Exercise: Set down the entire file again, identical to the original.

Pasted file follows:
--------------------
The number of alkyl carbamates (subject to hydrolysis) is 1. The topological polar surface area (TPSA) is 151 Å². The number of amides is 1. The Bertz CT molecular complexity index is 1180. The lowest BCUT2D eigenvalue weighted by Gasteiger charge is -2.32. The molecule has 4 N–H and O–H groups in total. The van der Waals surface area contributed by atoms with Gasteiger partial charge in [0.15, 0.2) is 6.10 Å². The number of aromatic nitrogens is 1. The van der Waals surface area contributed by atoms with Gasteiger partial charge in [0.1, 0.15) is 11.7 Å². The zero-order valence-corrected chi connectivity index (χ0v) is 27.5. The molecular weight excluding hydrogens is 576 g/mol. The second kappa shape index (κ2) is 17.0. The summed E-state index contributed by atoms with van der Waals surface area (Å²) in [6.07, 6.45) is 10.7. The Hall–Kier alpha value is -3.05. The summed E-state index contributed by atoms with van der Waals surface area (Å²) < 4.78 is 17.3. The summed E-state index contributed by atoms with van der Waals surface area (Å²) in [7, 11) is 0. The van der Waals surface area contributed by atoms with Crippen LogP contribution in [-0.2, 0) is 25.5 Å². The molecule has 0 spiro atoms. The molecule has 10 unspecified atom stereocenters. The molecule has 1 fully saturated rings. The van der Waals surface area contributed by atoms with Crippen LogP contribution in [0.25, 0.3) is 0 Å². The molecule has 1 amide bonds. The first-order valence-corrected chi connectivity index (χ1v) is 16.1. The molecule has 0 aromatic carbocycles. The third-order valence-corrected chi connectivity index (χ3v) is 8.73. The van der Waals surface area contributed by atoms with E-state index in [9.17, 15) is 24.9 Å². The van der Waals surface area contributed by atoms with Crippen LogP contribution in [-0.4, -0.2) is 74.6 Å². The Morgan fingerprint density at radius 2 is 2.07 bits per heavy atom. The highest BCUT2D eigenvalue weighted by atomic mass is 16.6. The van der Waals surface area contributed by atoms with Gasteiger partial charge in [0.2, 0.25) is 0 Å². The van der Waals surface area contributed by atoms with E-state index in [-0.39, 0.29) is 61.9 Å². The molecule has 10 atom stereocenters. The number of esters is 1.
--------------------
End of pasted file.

The number of alkyl carbamates (subject to hydrolysis) is 1. The topological polar surface area (TPSA) is 151 Å². The number of amides is 1. The Bertz CT molecular complexity index is 1180. The lowest BCUT2D eigenvalue weighted by Gasteiger charge is -2.32. The molecule has 4 N–H and O–H groups in total. The van der Waals surface area contributed by atoms with Gasteiger partial charge in [0.15, 0.2) is 6.10 Å². The number of aromatic nitrogens is 1. The van der Waals surface area contributed by atoms with Gasteiger partial charge in [0.1, 0.15) is 11.7 Å². The zero-order valence-corrected chi connectivity index (χ0v) is 27.5. The molecular weight excluding hydrogens is 576 g/mol. The second kappa shape index (κ2) is 17.0. The summed E-state index contributed by atoms with van der Waals surface area (Å²) in [6.07, 6.45) is 10.7. The Hall–Kier alpha value is -3.05. The summed E-state index contributed by atoms with van der Waals surface area (Å²) < 4.78 is 17.3. The summed E-state index contributed by atoms with van der Waals surface area (Å²) in [7, 11) is 0. The van der Waals surface area contributed by atoms with Crippen LogP contribution in [-0.2, 0) is 25.5 Å². The molecule has 0 spiro atoms. The molecule has 10 unspecified atom stereocenters. The molecule has 1 fully saturated rings. The van der Waals surface area contributed by atoms with Crippen LogP contribution in [0.25, 0.3) is 0 Å². The molecule has 1 amide bonds. The first-order valence-corrected chi connectivity index (χ1v) is 16.1. The molecule has 0 aromatic carbocycles. The third-order valence-corrected chi connectivity index (χ3v) is 8.73. The van der Waals surface area contributed by atoms with E-state index in [9.17, 15) is 24.9 Å². The van der Waals surface area contributed by atoms with Crippen LogP contribution in [-0.4, -0.2) is 74.6 Å². The Morgan fingerprint density at radius 2 is 2.07 bits per heavy atom. The highest BCUT2D eigenvalue weighted by atomic mass is 16.6. The van der Waals surface area contributed by atoms with Gasteiger partial charge in [0.2, 0.25) is 0 Å². The van der Waals surface area contributed by atoms with E-state index in [-0.39, 0.29) is 61.9 Å². The molecule has 10 atom stereocenters. The number of esters is 1.